Obama is reacting to the epic rebuff in Massachusetts with his usual mix of denial and detachment. It’s not really his fault. It’s the economy, which is Bush’s fault. The mob is angry. He understands anger, but never shows it. And so on. He may be attempting to project calm, but as in the aftermath of the Christmas Day bombing, you really wonder if there’s no one in the White House to bring him bad news and speak frankly to him.

Meanwhile, Democratic senators are experiencing a spasm of candor. Politico gives us a sample:

“If there’s anybody in this building that doesn’t tell you they’re more worried about elections today, you absolutely should slap them,” said Claire McCaskill (D-Mo.). …

“Every state is now in play,” said Sen. Barbara Boxer (D-Calif.), who faces the toughest reelection battle of her career — most likely against wealthy Republican Carly Fiorina. Boxer is pushing a cap-and-trade bill to control greenhouse gases, but her counterpart from California, Democratic Sen. Dianne Feinstein said a “large cap-and-trade bill isn’t going to go ahead at this time.”

There seems to be a grudging recognition that the president’s agenda — and their own — missed the mark. Sen. Kent Conrad (D-N.D.) confesses that Red State Democrats should be nervous:

“I think part of the problem is the agenda itself,” said Conrad, who doesn’t face voters again until 2012. Instead of spending so much time on health care reform, Conrad said Democrats should have focused first on reducing the national debt and a bipartisan energy bill — and that President Barack Obama should have done a better job of explaining that the economic situation he inherited was “far worse” than he’d originally thought.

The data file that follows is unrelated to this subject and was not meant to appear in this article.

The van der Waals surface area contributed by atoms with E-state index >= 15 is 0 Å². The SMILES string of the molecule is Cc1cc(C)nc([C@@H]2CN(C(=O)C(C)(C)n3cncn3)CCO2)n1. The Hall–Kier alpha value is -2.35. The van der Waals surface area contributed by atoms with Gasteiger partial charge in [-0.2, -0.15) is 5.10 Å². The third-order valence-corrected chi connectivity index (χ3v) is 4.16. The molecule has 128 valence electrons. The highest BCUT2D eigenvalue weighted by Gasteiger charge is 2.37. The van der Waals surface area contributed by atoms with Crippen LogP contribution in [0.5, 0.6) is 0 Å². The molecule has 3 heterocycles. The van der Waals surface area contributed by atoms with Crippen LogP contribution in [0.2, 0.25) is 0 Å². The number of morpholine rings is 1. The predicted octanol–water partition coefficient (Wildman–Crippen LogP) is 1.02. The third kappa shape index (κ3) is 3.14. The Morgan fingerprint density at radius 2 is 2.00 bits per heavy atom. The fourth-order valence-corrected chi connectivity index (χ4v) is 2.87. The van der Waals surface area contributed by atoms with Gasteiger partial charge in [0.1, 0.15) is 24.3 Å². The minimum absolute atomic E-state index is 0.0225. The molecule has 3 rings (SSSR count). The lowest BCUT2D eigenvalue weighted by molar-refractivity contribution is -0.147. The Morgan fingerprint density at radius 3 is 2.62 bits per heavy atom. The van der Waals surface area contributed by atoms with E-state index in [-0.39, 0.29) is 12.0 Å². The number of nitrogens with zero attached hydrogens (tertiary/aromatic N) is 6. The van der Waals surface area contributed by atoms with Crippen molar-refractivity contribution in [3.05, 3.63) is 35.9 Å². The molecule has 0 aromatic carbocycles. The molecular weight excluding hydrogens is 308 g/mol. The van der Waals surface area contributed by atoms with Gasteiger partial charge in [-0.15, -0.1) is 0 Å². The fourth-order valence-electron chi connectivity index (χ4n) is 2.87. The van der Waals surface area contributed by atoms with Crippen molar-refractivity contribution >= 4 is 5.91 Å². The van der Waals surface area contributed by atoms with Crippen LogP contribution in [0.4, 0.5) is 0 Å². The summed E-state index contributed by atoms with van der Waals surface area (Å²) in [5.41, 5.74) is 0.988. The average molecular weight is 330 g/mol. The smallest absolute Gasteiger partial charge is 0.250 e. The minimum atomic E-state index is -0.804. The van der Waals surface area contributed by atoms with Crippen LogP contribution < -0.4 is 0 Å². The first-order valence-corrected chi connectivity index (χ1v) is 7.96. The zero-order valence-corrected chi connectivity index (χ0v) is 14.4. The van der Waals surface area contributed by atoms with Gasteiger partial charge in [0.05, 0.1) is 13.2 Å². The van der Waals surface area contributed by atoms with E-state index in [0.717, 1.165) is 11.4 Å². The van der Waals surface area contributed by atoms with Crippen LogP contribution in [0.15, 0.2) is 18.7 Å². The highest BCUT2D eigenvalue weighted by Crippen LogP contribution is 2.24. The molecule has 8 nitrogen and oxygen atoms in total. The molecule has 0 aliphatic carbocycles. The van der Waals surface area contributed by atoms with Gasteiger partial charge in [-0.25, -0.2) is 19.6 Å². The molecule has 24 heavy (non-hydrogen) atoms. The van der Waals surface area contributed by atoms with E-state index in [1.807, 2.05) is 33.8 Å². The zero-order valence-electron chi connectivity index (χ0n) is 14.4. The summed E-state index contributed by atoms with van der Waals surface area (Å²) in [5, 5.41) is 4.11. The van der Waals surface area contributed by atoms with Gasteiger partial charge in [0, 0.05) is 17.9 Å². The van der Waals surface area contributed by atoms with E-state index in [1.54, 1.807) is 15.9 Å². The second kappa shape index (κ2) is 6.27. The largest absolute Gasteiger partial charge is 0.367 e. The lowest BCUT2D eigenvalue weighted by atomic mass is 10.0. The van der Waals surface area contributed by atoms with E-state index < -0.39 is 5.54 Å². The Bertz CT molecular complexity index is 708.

So will they stop spending so much time on health-care reform now? It would seem like a good idea for all those Red State senators who could have stopped health care last year but simply went with the flow. Mary Landrieu got bribed … er … received a compromise deal for her state (“the Louisiana Purchase,” which begat the Cornhusker Kickback and Gator-Aid). But now she’s singing a different tune. (“Sen. Mary Landrieu (D-La.), one of the more conservative members of the caucus, said some in the Democratic Party were ‘overreaching’ and ‘advocating more government’ than her constituents want. She blamed House Democrats for advancing liberal proposals that skewed the public’s perception of more moderate measures moving through the Senate.”) So why didn’t she, you know, vote no last year?

It seems that Democrats were content to ignore the voters, run up the deficit, and create a monstrous health-care bill that no one but the Democratic leadership could defend. But only now, given that Scott Brown has won in a deep Blue State, do they regret it. We’ll see how forgiving the voters are in November and what, aside from some humble sentiments, Democratic lawmakers offer in the meantime. But give them some credit: they sound a lot less out to lunch than the White House political hacks.